Some of you may believe that LED bulbs only offer a certain light tone, but fret not, today's LED bulbs offer a variety of different color temperatures. The most commonly used LED bulb nowadays is almost visually exact to the halogen bulbs used back in the day which would be labeled as “soft white” or “warm white," which is a nice yellowish tone. Any brighter than that would be labeled “daylight" and is also available if desired. Nonetheless, LEDs will save you energy in the long run and save your fixtures from crackling and turning a nasty brown from the excess heat halogen bulbs pull.

As a "Not LED related" bonus suggestion: In addition to replacing halogen bulbs with LED bulbs, an extra recommendation would be adding motion detector switches for bathrooms. These can aid guests and homeowners when using the facilities without needing to search for a light switch; the lights will simply come off and on automatically with a pre set time limit.

We hope this was helpful--thanks for reading!

Andrew & team

Gloudeman Electric, LLC

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Challenger Breaker Panels were installed in thousands of homes in the 1980s and 1990s. Most of the issues in these panels were actually caused by their breakers. Issues from these breakers include:

- Insufficient tripping (not tripping when there is an issue present)

- Overheating

- Melting

- Sometimes: House fires.

Issues I have personally witnessed with these breakers and panels include:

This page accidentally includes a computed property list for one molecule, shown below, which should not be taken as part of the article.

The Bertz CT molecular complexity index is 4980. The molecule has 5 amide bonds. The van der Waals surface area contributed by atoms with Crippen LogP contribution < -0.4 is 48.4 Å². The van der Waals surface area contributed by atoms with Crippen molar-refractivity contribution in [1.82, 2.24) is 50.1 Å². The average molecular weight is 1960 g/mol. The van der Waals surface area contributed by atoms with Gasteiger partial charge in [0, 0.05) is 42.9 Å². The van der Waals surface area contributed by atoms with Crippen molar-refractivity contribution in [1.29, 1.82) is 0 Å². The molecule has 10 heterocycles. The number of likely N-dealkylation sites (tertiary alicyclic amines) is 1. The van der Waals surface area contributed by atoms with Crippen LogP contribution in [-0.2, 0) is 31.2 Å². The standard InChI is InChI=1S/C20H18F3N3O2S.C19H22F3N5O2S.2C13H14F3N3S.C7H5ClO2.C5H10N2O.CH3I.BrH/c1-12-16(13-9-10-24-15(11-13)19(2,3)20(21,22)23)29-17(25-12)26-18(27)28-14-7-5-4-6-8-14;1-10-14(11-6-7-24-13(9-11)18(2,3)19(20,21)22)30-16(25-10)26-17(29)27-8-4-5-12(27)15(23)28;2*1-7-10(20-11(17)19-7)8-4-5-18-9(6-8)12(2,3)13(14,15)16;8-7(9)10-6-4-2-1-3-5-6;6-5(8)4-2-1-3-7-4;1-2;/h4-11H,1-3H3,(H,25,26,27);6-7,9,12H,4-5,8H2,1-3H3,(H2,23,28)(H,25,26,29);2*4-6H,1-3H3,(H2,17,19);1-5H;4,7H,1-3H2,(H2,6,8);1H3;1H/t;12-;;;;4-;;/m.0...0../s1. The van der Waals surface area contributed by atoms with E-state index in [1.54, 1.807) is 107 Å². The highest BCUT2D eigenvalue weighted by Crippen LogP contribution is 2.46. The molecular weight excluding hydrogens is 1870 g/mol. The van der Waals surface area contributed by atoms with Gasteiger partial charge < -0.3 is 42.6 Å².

- Dryers losing power

- Intermittent light flickering

- Live breakers which should have tripped

- Melted breakers

- Power issues

- So much damage to the bus bar that the panel had to be replaced

Although these breakers were recalled, many homeowners are not even aware that their panel could be an issue.

Here are some images of one of the Challenger panels I replaced due to overheating/melting of breakers which ruined the bus bar:

Identifying a Challenger Panel: If you want to check if your panel is a Challenger panel, you can check your breakers. The breakers should say Challenger, or if you open your panel door, there should be a brand label listed as Challenger. If you're unsure, you can send us an email and we would be glad to identify your panel brand for you. If you do have a Challenger panel, we do recommend replacing the panel, or at minimum replacing the breakers (if the bus bar does not have damage), as they do pose significant risk.

Challenger isn’t the only panel brand with dangers. Other hazardous panel brands include: Zinsco, Pushmatic, and Federal Pacific. If you have any panels under these names, please hire a licensed electrician to at least have a look. If you do not have a panel with this brand, it is still a smart idea to get your panel bus checked to ensure that there is no corrosion, rust, or other damage.

To read more about these recalls, here's a link to another good article: CLICK HERE.


Lead Electrician Gloudeman Electric, LLC